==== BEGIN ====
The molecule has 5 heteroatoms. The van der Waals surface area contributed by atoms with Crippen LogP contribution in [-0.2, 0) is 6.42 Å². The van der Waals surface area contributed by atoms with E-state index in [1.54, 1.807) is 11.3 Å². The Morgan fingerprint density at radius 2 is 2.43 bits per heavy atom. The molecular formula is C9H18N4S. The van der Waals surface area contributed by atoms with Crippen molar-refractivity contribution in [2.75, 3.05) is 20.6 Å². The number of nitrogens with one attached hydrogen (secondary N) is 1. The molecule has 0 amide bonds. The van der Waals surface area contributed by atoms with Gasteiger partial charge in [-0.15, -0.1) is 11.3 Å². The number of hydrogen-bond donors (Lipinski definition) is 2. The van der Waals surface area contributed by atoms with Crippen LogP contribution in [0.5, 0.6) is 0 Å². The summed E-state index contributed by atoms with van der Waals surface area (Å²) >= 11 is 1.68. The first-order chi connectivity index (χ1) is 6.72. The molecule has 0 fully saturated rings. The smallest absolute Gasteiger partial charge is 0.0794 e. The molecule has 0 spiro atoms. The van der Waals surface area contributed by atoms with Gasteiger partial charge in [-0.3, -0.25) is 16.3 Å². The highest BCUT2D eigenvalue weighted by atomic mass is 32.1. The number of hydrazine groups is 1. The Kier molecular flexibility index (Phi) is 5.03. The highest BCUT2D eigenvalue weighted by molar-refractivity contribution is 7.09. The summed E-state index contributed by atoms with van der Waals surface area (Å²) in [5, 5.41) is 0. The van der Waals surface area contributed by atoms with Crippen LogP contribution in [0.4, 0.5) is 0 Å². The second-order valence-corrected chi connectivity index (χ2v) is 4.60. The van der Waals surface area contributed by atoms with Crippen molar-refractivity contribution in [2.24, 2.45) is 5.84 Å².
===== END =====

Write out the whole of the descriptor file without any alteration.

The molecule has 5 heteroatoms. The van der Waals surface area contributed by atoms with Crippen LogP contribution in [-0.2, 0) is 6.42 Å². The van der Waals surface area contributed by atoms with E-state index in [1.54, 1.807) is 11.3 Å². The Morgan fingerprint density at radius 2 is 2.43 bits per heavy atom. The molecular formula is C9H18N4S. The van der Waals surface area contributed by atoms with Crippen molar-refractivity contribution in [2.75, 3.05) is 20.6 Å². The number of nitrogens with one attached hydrogen (secondary N) is 1. The molecule has 0 amide bonds. The van der Waals surface area contributed by atoms with Gasteiger partial charge in [-0.15, -0.1) is 11.3 Å². The number of hydrogen-bond donors (Lipinski definition) is 2. The van der Waals surface area contributed by atoms with Crippen LogP contribution in [0.5, 0.6) is 0 Å². The summed E-state index contributed by atoms with van der Waals surface area (Å²) >= 11 is 1.68. The first-order chi connectivity index (χ1) is 6.72. The molecule has 0 fully saturated rings. The smallest absolute Gasteiger partial charge is 0.0794 e. The molecule has 0 spiro atoms. The van der Waals surface area contributed by atoms with Gasteiger partial charge in [-0.3, -0.25) is 16.3 Å². The highest BCUT2D eigenvalue weighted by atomic mass is 32.1. The number of hydrazine groups is 1. The Kier molecular flexibility index (Phi) is 5.03. The highest BCUT2D eigenvalue weighted by molar-refractivity contribution is 7.09. The summed E-state index contributed by atoms with van der Waals surface area (Å²) in [5, 5.41) is 0. The van der Waals surface area contributed by atoms with Crippen LogP contribution in [0.4, 0.5) is 0 Å². The second-order valence-corrected chi connectivity index (χ2v) is 4.60. The van der Waals surface area contributed by atoms with Crippen molar-refractivity contribution in [2.24, 2.45) is 5.84 Å².